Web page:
(Corrects date in dateline)
* Read this story in a PDF link.reuters.com/duf38v
* Grandson of former China president rising private equity
* Investors believe Alvin Jiang is a gateway to lucrative
* Alvin's Boyu Capital purchased Sunrise Duty Free in
* Boyu now sitting on a paper gain of 4 times its investment
By Stephen Aldred and Irene Jay Liu
HONG KONG, April 10 The 28-year-old wears
black-framed glasses perched on cheeks still round with youth. A
discerning eye might notice the resemblance to his grandfather:
former Chinese president and Communist Party leader Jiang Zemin.
Alvin Jiang has a knack for landing lucrative deals in
China, the world's biggest emerging market for private equity.
He is a founding partner at Hong Kong-based Boyu Capital, now
one of the hottest firms in China. Boyu has attracted
high-profile investors such as Asia's richest man, Li Ka-shing,
and Singapore's sovereign wealth fund, Temasek Holdings Private
Founded in 2010, Boyu Capital is poised to earn big paydays
from two of the most notable initial public offerings to emerge
from China in the last 18 months - e-commerce giant Alibaba
Group Holding Ltd IPO-ALIB.N, and state-backed debt trader
China Cinda Asset Management Co. No other
China-focused firm with such a short history has found its way
into both deals.
Boyu is regarded as among the most professional operators in
China private equity, with seasoned executives at its helm. But
according to multiple investors, Alibaba and Cinda are not only
what lures them to Boyu.
Investors were also impressed with Boyu's 2011 purchase of a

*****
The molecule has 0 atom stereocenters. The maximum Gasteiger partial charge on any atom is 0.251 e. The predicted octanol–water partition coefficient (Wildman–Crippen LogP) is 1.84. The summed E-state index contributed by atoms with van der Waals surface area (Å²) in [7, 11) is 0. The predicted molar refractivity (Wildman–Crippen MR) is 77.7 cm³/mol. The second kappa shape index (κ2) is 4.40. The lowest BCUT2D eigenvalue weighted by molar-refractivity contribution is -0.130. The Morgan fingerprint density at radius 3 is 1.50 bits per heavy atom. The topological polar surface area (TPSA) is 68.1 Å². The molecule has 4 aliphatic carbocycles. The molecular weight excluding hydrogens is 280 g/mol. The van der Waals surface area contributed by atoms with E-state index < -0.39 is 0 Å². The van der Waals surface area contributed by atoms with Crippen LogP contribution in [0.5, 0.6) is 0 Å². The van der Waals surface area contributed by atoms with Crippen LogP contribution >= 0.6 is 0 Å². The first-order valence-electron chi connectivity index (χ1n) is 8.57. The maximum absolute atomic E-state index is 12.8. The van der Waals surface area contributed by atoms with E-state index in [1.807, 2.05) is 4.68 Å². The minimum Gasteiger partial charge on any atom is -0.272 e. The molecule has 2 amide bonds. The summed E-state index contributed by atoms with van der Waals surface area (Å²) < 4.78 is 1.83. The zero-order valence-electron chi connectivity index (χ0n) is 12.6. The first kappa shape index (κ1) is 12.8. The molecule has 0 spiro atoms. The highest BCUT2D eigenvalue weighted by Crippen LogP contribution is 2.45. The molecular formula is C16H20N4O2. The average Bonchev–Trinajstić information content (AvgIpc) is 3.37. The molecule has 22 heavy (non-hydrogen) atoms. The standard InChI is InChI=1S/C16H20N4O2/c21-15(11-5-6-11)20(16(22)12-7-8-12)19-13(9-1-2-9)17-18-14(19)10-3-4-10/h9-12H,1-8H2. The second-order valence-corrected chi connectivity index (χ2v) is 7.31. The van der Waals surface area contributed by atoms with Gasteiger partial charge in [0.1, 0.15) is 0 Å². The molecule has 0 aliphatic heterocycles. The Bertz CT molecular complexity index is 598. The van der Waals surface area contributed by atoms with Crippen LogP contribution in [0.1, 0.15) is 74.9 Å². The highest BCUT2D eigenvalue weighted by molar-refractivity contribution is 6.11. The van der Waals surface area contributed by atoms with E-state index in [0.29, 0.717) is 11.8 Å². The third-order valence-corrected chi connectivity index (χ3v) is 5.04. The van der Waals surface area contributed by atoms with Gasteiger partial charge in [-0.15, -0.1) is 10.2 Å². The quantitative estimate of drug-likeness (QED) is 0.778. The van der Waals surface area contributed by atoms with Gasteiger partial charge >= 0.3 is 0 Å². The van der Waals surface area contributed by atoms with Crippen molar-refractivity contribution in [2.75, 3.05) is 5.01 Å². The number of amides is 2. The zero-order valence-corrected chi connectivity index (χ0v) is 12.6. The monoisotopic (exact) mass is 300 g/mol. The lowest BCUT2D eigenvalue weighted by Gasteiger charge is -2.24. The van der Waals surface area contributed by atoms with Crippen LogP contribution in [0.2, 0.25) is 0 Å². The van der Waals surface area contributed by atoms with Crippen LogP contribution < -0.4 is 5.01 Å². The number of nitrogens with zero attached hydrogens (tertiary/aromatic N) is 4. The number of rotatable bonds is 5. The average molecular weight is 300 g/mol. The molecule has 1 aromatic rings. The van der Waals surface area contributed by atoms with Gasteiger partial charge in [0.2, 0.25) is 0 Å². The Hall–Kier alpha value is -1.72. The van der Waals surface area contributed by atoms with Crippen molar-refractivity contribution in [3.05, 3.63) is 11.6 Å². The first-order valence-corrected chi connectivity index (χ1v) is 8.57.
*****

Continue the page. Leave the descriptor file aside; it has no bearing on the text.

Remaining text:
controlling stake in Sunrise Duty Free - which runs all the
duty-free stores at Shanghai and Beijing's international
airports. That deal, they believe, provided evidence that Jiang
Zemin's grandson could gain access to a strictly controlled
state sector and convert those assets into a highly profitable
The Sunrise investment is expected to earn a substantial
exit payout for Jiang, his Boyu colleagues and investors in the
firm's first $1 billion fund, people in the private equity
Whether the young private equity executive actually uses his
personal connections in the way investors attribute to him
remains unclear. There is no evidence that Jiang Zemin had a
role in helping Boyu win a part in the Sunrise deal or in any
other transaction. That hasn't stopped the belief from spreading
that Alvin Jiang is tapping his family connections.
Alvin Jiang and Boyu Capital declined to comment for this
Alvin Jiang's Chinese given name is Zhicheng, which means,
"with ambition, you can achieve." He is a "princeling," the
relatives of current or former senior Chinese Communist Party
leaders. His father, Jiang Mianheng, is also a princeling. He is
the CEO of one of Shanghai's largest state-owned enterprises and
is in charge of China's push into alternative nuclear energy
The extensive control of China's Communist Party over almost
all aspects of China's economy and society has often allowed
princelings to leverage their political connections to amass
wealth. Conflict of interest laws in China are weak and coverage
of the business dealings of the political elite is heavily
censored in the largely state-controlled media.
Princelings have played central roles in businesses involved
in finance, energy, domestic security, telecommunications and
the media. Private equity, featuring deals that are often by
their nature opaque, has proven to be a natural haven for them.
Within China's private equity realm, 15 firms identified by
Reuters were either founded by a princeling, or have employed
princelings in senior roles. Between them, these funds have
raised at least $17.5 billion for investment since 1999.
The most powerful investors in private equity funds, known as